But few people express openly their hostility to the RCD for fear of detention, torture and even death.  The fact that the rappers did this with the Governor and the Mayor (both appointed) in the concert-hall shows a great deal of courage.  I am sure the RCD got the message.  The following day I sent the Okapi reporters around to the homes of all the groups that took part to make sure none of them were arrested during the night, something the PIO had not thought of.


Another interesting thing about the concert is the attempt by the Governor to prevent it.  He said the groups had not paid the taxes they have to pay in order to perform in public.  He also wanted the UN to pay a tax for holding the event and include them in the list of sponsors but of course without contributing any money.  The PIO told the governor in no uncertain terms: “ if you want to hold a concert nobody is stopping you.  If you stop ours we will tell everybody you did and why.”  The Governor backed down.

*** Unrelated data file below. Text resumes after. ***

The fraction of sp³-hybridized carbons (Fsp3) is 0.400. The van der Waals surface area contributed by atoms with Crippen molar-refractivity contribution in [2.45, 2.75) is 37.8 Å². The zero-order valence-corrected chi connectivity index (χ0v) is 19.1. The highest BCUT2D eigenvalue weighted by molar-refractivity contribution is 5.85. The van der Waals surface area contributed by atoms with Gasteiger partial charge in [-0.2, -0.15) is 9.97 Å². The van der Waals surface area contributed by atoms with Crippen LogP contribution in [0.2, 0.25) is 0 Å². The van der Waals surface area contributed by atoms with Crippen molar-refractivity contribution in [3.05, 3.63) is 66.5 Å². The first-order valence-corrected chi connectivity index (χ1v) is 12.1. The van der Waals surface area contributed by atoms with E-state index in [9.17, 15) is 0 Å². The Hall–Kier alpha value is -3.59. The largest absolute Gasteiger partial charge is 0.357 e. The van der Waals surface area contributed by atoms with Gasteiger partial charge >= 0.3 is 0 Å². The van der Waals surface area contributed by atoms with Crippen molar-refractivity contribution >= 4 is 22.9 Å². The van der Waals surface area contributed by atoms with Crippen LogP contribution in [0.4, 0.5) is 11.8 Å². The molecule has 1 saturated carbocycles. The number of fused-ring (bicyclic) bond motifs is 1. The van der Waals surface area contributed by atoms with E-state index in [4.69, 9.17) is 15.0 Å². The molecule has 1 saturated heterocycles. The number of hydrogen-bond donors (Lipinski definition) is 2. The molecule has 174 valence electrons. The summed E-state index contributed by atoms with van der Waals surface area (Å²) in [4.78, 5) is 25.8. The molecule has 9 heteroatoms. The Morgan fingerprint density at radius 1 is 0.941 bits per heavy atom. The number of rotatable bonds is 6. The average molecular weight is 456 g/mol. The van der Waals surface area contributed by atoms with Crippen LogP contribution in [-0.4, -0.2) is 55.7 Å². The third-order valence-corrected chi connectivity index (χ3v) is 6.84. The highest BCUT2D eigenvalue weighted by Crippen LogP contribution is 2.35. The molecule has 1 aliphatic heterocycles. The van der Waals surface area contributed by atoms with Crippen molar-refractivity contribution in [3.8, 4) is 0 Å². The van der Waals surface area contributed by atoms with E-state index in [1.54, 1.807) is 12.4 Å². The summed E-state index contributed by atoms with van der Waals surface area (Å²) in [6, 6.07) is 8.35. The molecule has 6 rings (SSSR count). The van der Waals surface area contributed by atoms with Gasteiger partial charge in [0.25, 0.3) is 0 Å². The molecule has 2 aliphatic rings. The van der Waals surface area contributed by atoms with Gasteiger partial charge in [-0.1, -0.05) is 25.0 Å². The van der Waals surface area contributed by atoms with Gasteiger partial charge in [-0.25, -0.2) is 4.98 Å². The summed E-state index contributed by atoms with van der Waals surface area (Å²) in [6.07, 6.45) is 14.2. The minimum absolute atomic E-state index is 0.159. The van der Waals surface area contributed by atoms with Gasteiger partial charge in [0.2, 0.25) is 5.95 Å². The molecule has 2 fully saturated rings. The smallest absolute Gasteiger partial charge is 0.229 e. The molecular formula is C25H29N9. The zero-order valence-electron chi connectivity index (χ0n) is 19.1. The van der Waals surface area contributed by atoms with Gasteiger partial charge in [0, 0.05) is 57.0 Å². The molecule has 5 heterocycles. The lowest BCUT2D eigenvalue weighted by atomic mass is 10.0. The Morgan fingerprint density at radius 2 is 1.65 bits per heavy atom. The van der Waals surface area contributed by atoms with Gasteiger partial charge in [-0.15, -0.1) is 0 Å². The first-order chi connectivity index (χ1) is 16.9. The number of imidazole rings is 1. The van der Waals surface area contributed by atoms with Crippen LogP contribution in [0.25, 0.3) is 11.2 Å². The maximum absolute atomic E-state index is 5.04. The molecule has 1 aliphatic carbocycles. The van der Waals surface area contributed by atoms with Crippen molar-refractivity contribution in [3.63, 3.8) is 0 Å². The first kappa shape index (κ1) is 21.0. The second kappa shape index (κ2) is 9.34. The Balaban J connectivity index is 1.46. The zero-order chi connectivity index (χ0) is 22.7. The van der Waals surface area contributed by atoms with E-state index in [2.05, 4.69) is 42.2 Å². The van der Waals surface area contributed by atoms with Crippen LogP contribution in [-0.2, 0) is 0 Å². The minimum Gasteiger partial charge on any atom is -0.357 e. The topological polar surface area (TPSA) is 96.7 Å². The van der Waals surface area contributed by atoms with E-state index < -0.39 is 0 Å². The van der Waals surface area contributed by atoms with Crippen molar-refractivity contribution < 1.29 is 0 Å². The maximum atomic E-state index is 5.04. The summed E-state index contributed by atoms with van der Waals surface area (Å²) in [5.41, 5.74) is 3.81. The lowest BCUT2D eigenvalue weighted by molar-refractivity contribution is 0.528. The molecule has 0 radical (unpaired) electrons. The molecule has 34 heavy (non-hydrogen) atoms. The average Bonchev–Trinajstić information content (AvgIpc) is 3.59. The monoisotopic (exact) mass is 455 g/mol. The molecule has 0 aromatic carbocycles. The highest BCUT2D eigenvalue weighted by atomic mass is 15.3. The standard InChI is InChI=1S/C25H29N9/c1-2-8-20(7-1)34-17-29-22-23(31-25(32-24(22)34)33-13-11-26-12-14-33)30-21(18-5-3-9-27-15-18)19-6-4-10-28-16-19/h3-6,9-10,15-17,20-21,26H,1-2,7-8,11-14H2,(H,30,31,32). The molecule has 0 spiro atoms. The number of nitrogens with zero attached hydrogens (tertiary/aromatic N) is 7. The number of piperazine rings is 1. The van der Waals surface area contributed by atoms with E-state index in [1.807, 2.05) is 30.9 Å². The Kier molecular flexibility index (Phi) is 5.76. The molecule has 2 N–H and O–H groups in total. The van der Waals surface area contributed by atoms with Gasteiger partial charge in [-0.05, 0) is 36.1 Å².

A reporter with Le Nouvel Observateur and Le Monde Diplomatique, Rene Lefort, paid us a visit on June 21.  He spent a week in Kinshasa, is spending a week in Kisangani and will spend a third in Bukavu to write on Congolese survival strategies.  I tried to tell him he was visiting the wrong places, because in fact, the Congolese are not surviving; they are dying like flies.  But he will write about the cities where people have gardens in every corner that gets a little light and where fighting is rare and will not visit places like Kindu, where the RCD-G refused to let people out into the fields to farm and where every morning, they brought out the dead as I described when I was there.  Having strategies for survival means you are in a fairly safe place under the eyes of internationals.  He is visiting three cities where he can get decent accommodation, edible food and get in some tourism too and still write something about the Congo, which will make the French readers ouh and ah.  Of course, you cannot do everything in three weeks.  But would it not be more interesting to go to Kalima (see report from April) where the Coltan miners are dying of radiation sickness and their families of hunger and do a portrait of the town?  His article would not be on survival strategies but rather on how do any of them survive at all?